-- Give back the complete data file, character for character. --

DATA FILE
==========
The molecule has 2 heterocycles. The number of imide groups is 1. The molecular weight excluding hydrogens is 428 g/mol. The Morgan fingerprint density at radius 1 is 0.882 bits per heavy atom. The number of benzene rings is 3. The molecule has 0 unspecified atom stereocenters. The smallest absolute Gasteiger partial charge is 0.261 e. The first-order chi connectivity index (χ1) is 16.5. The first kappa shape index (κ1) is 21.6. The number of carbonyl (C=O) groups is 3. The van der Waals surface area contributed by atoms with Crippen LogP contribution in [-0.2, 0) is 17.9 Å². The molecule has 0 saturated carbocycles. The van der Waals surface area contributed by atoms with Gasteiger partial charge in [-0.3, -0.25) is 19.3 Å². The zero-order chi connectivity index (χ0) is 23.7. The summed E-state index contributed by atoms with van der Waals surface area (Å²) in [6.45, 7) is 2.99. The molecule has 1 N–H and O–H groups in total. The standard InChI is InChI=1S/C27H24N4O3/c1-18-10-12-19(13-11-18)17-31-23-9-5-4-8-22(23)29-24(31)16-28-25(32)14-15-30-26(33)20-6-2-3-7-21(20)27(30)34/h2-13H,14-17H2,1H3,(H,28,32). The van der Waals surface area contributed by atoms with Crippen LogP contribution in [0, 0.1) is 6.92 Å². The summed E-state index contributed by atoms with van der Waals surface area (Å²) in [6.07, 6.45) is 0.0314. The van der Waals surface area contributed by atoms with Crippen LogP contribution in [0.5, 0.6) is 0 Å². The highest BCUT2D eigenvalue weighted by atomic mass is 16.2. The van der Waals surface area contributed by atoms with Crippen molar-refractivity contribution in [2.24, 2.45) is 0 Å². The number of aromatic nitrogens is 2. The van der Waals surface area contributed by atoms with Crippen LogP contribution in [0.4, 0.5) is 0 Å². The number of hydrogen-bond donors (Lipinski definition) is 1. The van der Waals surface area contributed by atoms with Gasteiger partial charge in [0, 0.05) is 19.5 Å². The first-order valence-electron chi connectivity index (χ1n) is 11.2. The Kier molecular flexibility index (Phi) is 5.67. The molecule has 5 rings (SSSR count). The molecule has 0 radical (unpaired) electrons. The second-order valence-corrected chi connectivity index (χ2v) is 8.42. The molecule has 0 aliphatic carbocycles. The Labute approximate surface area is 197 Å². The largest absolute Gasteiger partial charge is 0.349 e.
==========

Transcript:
The molecule has 2 heterocycles. The number of imide groups is 1. The molecular weight excluding hydrogens is 428 g/mol. The Morgan fingerprint density at radius 1 is 0.882 bits per heavy atom. The number of benzene rings is 3. The molecule has 0 unspecified atom stereocenters. The smallest absolute Gasteiger partial charge is 0.261 e. The first-order chi connectivity index (χ1) is 16.5. The first kappa shape index (κ1) is 21.6. The number of carbonyl (C=O) groups is 3. The van der Waals surface area contributed by atoms with Crippen LogP contribution in [-0.2, 0) is 17.9 Å². The molecule has 0 saturated carbocycles. The van der Waals surface area contributed by atoms with Gasteiger partial charge in [-0.3, -0.25) is 19.3 Å². The zero-order chi connectivity index (χ0) is 23.7. The summed E-state index contributed by atoms with van der Waals surface area (Å²) in [6.45, 7) is 2.99. The molecule has 1 N–H and O–H groups in total. The standard InChI is InChI=1S/C27H24N4O3/c1-18-10-12-19(13-11-18)17-31-23-9-5-4-8-22(23)29-24(31)16-28-25(32)14-15-30-26(33)20-6-2-3-7-21(20)27(30)34/h2-13H,14-17H2,1H3,(H,28,32). The van der Waals surface area contributed by atoms with Crippen LogP contribution in [0, 0.1) is 6.92 Å². The summed E-state index contributed by atoms with van der Waals surface area (Å²) in [6.07, 6.45) is 0.0314. The van der Waals surface area contributed by atoms with Crippen LogP contribution in [0.5, 0.6) is 0 Å². The highest BCUT2D eigenvalue weighted by atomic mass is 16.2. The van der Waals surface area contributed by atoms with Crippen molar-refractivity contribution in [2.24, 2.45) is 0 Å². The number of aromatic nitrogens is 2. The van der Waals surface area contributed by atoms with Crippen LogP contribution in [0.4, 0.5) is 0 Å². The number of hydrogen-bond donors (Lipinski definition) is 1. The van der Waals surface area contributed by atoms with Gasteiger partial charge in [0, 0.05) is 19.5 Å². The first-order valence-electron chi connectivity index (χ1n) is 11.2. The Kier molecular flexibility index (Phi) is 5.67. The molecule has 5 rings (SSSR count). The molecule has 0 radical (unpaired) electrons. The second-order valence-corrected chi connectivity index (χ2v) is 8.42. The molecule has 0 aliphatic carbocycles. The Labute approximate surface area is 197 Å². The largest absolute Gasteiger partial charge is 0.349 e.